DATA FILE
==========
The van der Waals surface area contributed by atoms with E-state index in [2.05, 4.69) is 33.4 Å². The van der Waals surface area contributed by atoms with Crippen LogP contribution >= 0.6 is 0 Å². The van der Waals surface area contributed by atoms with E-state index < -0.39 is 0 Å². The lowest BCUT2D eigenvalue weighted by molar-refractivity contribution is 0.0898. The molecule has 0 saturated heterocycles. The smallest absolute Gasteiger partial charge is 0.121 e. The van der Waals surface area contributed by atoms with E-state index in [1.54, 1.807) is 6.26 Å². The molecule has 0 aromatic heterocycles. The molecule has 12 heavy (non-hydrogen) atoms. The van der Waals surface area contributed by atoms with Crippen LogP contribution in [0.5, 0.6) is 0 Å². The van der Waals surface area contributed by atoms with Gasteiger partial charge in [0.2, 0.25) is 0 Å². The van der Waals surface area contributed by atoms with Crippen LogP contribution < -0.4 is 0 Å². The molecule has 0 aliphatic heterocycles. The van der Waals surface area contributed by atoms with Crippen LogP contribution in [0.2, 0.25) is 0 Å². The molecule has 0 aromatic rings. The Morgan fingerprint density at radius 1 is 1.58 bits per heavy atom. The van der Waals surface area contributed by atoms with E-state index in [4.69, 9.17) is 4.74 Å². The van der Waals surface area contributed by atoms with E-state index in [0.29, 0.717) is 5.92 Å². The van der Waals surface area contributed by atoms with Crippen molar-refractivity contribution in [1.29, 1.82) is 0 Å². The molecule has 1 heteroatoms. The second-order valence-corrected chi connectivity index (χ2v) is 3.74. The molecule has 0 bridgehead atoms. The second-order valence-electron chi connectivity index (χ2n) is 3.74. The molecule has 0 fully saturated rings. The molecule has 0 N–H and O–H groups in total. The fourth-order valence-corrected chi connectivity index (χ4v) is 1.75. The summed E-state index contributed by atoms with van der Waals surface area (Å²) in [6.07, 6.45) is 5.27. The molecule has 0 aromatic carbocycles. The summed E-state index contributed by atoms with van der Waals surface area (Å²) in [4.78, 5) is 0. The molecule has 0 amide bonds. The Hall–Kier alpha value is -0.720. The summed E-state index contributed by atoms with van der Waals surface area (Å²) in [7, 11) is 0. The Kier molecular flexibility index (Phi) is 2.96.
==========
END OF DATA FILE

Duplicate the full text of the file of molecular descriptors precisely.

The van der Waals surface area contributed by atoms with E-state index in [2.05, 4.69) is 33.4 Å². The van der Waals surface area contributed by atoms with Crippen LogP contribution >= 0.6 is 0 Å². The van der Waals surface area contributed by atoms with E-state index < -0.39 is 0 Å². The lowest BCUT2D eigenvalue weighted by molar-refractivity contribution is 0.0898. The molecule has 0 saturated heterocycles. The smallest absolute Gasteiger partial charge is 0.121 e. The van der Waals surface area contributed by atoms with E-state index in [1.54, 1.807) is 6.26 Å². The molecule has 0 aromatic heterocycles. The molecule has 12 heavy (non-hydrogen) atoms. The van der Waals surface area contributed by atoms with Crippen LogP contribution in [0.5, 0.6) is 0 Å². The van der Waals surface area contributed by atoms with Gasteiger partial charge in [0.2, 0.25) is 0 Å². The van der Waals surface area contributed by atoms with Crippen LogP contribution < -0.4 is 0 Å². The molecule has 0 aliphatic heterocycles. The van der Waals surface area contributed by atoms with Crippen LogP contribution in [0.2, 0.25) is 0 Å². The molecule has 0 aromatic rings. The Morgan fingerprint density at radius 1 is 1.58 bits per heavy atom. The van der Waals surface area contributed by atoms with E-state index in [4.69, 9.17) is 4.74 Å². The van der Waals surface area contributed by atoms with E-state index in [0.29, 0.717) is 5.92 Å². The van der Waals surface area contributed by atoms with Crippen molar-refractivity contribution in [1.29, 1.82) is 0 Å². The molecule has 1 heteroatoms. The second-order valence-corrected chi connectivity index (χ2v) is 3.74. The molecule has 0 bridgehead atoms. The second-order valence-electron chi connectivity index (χ2n) is 3.74. The molecule has 0 fully saturated rings. The molecule has 0 N–H and O–H groups in total. The fourth-order valence-corrected chi connectivity index (χ4v) is 1.75. The summed E-state index contributed by atoms with van der Waals surface area (Å²) in [6.07, 6.45) is 5.27. The molecule has 0 aromatic carbocycles. The summed E-state index contributed by atoms with van der Waals surface area (Å²) in [4.78, 5) is 0. The molecule has 0 amide bonds. The Hall–Kier alpha value is -0.720. The summed E-state index contributed by atoms with van der Waals surface area (Å²) in [7, 11) is 0. The Kier molecular flexibility index (Phi) is 2.96.